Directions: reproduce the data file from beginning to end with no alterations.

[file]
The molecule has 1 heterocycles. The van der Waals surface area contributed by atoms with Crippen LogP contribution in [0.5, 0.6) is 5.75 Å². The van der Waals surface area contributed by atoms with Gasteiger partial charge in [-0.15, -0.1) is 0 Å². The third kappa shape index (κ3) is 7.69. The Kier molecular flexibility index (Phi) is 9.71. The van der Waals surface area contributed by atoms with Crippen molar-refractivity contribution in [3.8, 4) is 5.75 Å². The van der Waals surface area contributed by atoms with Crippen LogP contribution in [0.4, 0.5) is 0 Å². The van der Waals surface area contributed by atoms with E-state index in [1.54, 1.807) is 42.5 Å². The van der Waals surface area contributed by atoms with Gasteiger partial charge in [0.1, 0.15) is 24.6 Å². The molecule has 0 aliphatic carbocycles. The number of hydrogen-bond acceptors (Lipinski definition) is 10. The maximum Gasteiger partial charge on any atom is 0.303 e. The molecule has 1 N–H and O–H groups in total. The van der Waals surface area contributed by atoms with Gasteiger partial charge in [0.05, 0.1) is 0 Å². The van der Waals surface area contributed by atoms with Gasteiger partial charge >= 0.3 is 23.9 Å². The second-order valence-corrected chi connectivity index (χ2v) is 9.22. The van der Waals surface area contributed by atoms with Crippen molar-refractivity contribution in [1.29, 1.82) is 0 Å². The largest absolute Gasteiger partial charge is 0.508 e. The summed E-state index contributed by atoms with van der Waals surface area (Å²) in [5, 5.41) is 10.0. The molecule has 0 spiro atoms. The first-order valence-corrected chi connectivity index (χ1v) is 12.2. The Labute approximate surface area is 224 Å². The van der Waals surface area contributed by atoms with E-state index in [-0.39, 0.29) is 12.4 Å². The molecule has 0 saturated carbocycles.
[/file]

The molecule has 1 heterocycles. The van der Waals surface area contributed by atoms with Crippen LogP contribution in [0.5, 0.6) is 5.75 Å². The van der Waals surface area contributed by atoms with Gasteiger partial charge in [-0.15, -0.1) is 0 Å². The third kappa shape index (κ3) is 7.69. The Kier molecular flexibility index (Phi) is 9.71. The van der Waals surface area contributed by atoms with Crippen molar-refractivity contribution in [3.8, 4) is 5.75 Å². The van der Waals surface area contributed by atoms with Crippen LogP contribution in [0.4, 0.5) is 0 Å². The van der Waals surface area contributed by atoms with E-state index in [1.54, 1.807) is 42.5 Å². The van der Waals surface area contributed by atoms with Gasteiger partial charge in [0.1, 0.15) is 24.6 Å². The molecule has 0 aliphatic carbocycles. The number of hydrogen-bond acceptors (Lipinski definition) is 10. The maximum Gasteiger partial charge on any atom is 0.303 e. The molecule has 1 N–H and O–H groups in total. The van der Waals surface area contributed by atoms with Gasteiger partial charge in [0.05, 0.1) is 0 Å². The van der Waals surface area contributed by atoms with Gasteiger partial charge >= 0.3 is 23.9 Å². The second-order valence-corrected chi connectivity index (χ2v) is 9.22. The van der Waals surface area contributed by atoms with Crippen molar-refractivity contribution in [1.29, 1.82) is 0 Å². The largest absolute Gasteiger partial charge is 0.508 e. The summed E-state index contributed by atoms with van der Waals surface area (Å²) in [5, 5.41) is 10.0. The molecule has 0 spiro atoms. The first-order valence-corrected chi connectivity index (χ1v) is 12.2. The Labute approximate surface area is 224 Å². The van der Waals surface area contributed by atoms with E-state index in [-0.39, 0.29) is 12.4 Å². The molecule has 0 saturated carbocycles.